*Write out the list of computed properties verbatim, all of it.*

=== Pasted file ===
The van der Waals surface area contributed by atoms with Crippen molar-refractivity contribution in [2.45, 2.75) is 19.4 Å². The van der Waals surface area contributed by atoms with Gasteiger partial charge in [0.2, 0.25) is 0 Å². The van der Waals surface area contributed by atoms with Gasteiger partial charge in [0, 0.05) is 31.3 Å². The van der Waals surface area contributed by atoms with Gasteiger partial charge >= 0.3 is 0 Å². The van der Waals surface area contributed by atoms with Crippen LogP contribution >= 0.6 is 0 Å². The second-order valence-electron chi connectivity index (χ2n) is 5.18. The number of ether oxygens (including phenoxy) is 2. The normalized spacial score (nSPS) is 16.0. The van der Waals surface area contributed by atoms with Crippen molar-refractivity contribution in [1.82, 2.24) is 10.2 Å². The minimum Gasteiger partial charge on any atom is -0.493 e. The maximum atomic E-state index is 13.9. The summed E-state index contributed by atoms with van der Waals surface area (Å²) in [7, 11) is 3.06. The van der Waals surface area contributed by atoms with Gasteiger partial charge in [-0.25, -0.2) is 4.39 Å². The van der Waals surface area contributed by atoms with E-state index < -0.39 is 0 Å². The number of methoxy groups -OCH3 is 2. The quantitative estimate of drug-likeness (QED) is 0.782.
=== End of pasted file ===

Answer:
The van der Waals surface area contributed by atoms with Crippen molar-refractivity contribution in [2.45, 2.75) is 19.4 Å². The van der Waals surface area contributed by atoms with Gasteiger partial charge in [0.2, 0.25) is 0 Å². The van der Waals surface area contributed by atoms with Gasteiger partial charge in [0, 0.05) is 31.3 Å². The van der Waals surface area contributed by atoms with Gasteiger partial charge >= 0.3 is 0 Å². The van der Waals surface area contributed by atoms with Crippen LogP contribution >= 0.6 is 0 Å². The second-order valence-electron chi connectivity index (χ2n) is 5.18. The number of ether oxygens (including phenoxy) is 2. The normalized spacial score (nSPS) is 16.0. The van der Waals surface area contributed by atoms with Crippen molar-refractivity contribution in [1.82, 2.24) is 10.2 Å². The minimum Gasteiger partial charge on any atom is -0.493 e. The maximum atomic E-state index is 13.9. The summed E-state index contributed by atoms with van der Waals surface area (Å²) in [7, 11) is 3.06. The van der Waals surface area contributed by atoms with Gasteiger partial charge in [-0.25, -0.2) is 4.39 Å². The van der Waals surface area contributed by atoms with E-state index < -0.39 is 0 Å². The number of methoxy groups -OCH3 is 2. The quantitative estimate of drug-likeness (QED) is 0.782.